First India Central Bank Strike Since '09 May Disrupt Market

  • Settlements under RBI payment platform may be affected
  • Unions protest institutional reform, want higher pensions

Employees at India’s central bank are set to strike for the first time in more than six years on Thursday, threatening to disrupt bond and foreign-exchange markets for a day as workers protest institutional reform and demand better pensions.

Traders said the call for “mass casual leave” by the Reserve Bank of India’s four unions could affect settlements under a payment platform operated by the central bank. Bond and liquidity auctions can be scheduled around the strike and extended if needed.

“Since the RBI owns most of the settlements, the strike may lead to some disruptions in the bond markets,” said Rajeev Radhakrishnan, the Mumbai-based head of fixed income at SBI Funds Management Pvt., which manages 843 billion rupees ($13 billion). While he called it a problem, he also said he expects the central bank to have a contingency plan.

The walkout among about 17,000 employees is the first under Governor Raghuram Rajan, who is spearheading the biggest overhaul in India’s central bank history. He agreed with Prime Minister Narendra Modi’s government this year to set up a rate-setting panel, and has endorsed a plan to shift public debt management from the central bank to an independent agency. 


The unions have two main demands: For the government to stop pressuring and taking away power from the central bank, and to have their pensions readjusted to keep up with rising living costs and wage increases.

“If the government doesn’t respond to what we’re saying or RBI management doesn’t come forward, naturally the agitation has got to be carried ahead and has to be escalated,” Samir Ghosh, general secretary of the All India Reserve Bank Employees Association, said on Monday. He said everything from check clearance to foreign-exchange transactions could be affected.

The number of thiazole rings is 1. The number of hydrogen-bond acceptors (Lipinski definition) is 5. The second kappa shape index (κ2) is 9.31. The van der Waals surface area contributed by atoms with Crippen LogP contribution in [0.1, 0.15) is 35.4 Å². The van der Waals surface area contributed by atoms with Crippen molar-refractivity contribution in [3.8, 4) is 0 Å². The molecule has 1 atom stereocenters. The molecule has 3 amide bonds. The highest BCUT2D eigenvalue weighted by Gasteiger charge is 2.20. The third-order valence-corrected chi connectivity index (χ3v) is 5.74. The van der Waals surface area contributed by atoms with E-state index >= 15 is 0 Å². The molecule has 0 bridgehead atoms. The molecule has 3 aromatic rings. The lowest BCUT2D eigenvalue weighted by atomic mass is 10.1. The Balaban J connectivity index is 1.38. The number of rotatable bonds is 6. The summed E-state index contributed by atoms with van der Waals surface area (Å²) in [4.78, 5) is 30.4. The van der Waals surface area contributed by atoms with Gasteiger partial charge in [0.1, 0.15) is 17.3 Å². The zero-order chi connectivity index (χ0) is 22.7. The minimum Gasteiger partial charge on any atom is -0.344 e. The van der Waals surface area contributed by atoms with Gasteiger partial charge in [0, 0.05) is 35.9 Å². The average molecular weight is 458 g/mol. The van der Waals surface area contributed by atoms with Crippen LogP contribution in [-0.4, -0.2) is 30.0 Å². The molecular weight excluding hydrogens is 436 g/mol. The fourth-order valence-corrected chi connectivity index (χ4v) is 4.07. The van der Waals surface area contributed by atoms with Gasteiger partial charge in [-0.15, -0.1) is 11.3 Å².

Finance Ministry spokesman D.S. Malik didn’t respond to two calls on his mobile phone.

Alpana Killawala, a spokeswoman for the central bank, didn’t reply to an e-mail seeking comments on the strike’s impact and contingency plans. Bond trading was disrupted during a similar walkout in February 2009, which was the last such protest, according to Ghosh. At the time, the central bank warned people to complete transactions on the day preceding the strike while saying it would try to maintain normal service.

‘Very Unusual’

“It is very unusual and I hope it won’t happen in public interest," former central bank Governor Bimal Jalan said of the strike, adding that it would have a negative impact on markets. “Unions have a right to protest. The only thing is that we need to arrive at a consensus on what needs to be done.”

As of Tuesday, investors hadn’t received a notice on possible disruptions, according to Abhay Garg, vice president for fixed income at PNB Gilts Ltd. in New Delhi.

A draft bill released in July that would’ve given the government control over a proposed monetary policy panel was widely criticized for curtailing the central bank’s independence, prompting officials in Modi’s administration to distance themselves from it. Since then, Rajan has said he’s agreed with the government on a different proposal, while refraining from giving details.

Rajan said in June that he and the Finance Ministry were in “complete agreement” over an independent debt management agency that “will be relatively small, which will run the front and middle office that is currently or in the past being done by the RBI.”

Weakening Unions

These moves risk further reducing the RBI’s workforce and weakening the unions’ clout, as employees below the level of officer -- such as clerks and typists -- have more than halved over the past decade. This is another reason for the strike after the main demand of higher wages and benefits, said Sujan Hajra, a Mumbai-based economist at Anand Rathi Financial Services Ltd.

The RBI in August had said it’s reviewing compensation and pensions, as it is losing more junior officers than it "should be comfortable with."

"This is why a revamp of the professional challenges we offer our staff is very much needed," the monetary authority said in its annual report. "A key factor in RBI’s success has been a satisfied staff."

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